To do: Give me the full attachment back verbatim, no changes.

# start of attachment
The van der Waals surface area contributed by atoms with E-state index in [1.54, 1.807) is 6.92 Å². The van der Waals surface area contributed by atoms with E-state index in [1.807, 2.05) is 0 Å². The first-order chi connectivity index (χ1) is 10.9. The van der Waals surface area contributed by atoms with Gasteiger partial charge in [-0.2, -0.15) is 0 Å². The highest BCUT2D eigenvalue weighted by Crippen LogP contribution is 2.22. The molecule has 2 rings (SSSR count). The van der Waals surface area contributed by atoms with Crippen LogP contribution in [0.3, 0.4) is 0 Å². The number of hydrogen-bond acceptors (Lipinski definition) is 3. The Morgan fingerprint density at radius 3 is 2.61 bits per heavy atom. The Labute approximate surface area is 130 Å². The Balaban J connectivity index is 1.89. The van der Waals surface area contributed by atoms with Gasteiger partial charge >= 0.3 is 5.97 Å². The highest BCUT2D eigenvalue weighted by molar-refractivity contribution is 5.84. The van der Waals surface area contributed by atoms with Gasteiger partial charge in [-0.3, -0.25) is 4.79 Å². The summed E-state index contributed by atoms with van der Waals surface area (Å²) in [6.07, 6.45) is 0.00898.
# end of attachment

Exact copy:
The van der Waals surface area contributed by atoms with E-state index in [1.54, 1.807) is 6.92 Å². The van der Waals surface area contributed by atoms with E-state index in [1.807, 2.05) is 0 Å². The first-order chi connectivity index (χ1) is 10.9. The van der Waals surface area contributed by atoms with Gasteiger partial charge in [-0.2, -0.15) is 0 Å². The highest BCUT2D eigenvalue weighted by Crippen LogP contribution is 2.22. The molecule has 2 rings (SSSR count). The van der Waals surface area contributed by atoms with Crippen LogP contribution in [0.3, 0.4) is 0 Å². The number of hydrogen-bond acceptors (Lipinski definition) is 3. The Morgan fingerprint density at radius 3 is 2.61 bits per heavy atom. The Labute approximate surface area is 130 Å². The Balaban J connectivity index is 1.89. The van der Waals surface area contributed by atoms with Gasteiger partial charge >= 0.3 is 5.97 Å². The highest BCUT2D eigenvalue weighted by molar-refractivity contribution is 5.84. The van der Waals surface area contributed by atoms with Gasteiger partial charge in [-0.3, -0.25) is 4.79 Å². The summed E-state index contributed by atoms with van der Waals surface area (Å²) in [6.07, 6.45) is 0.00898.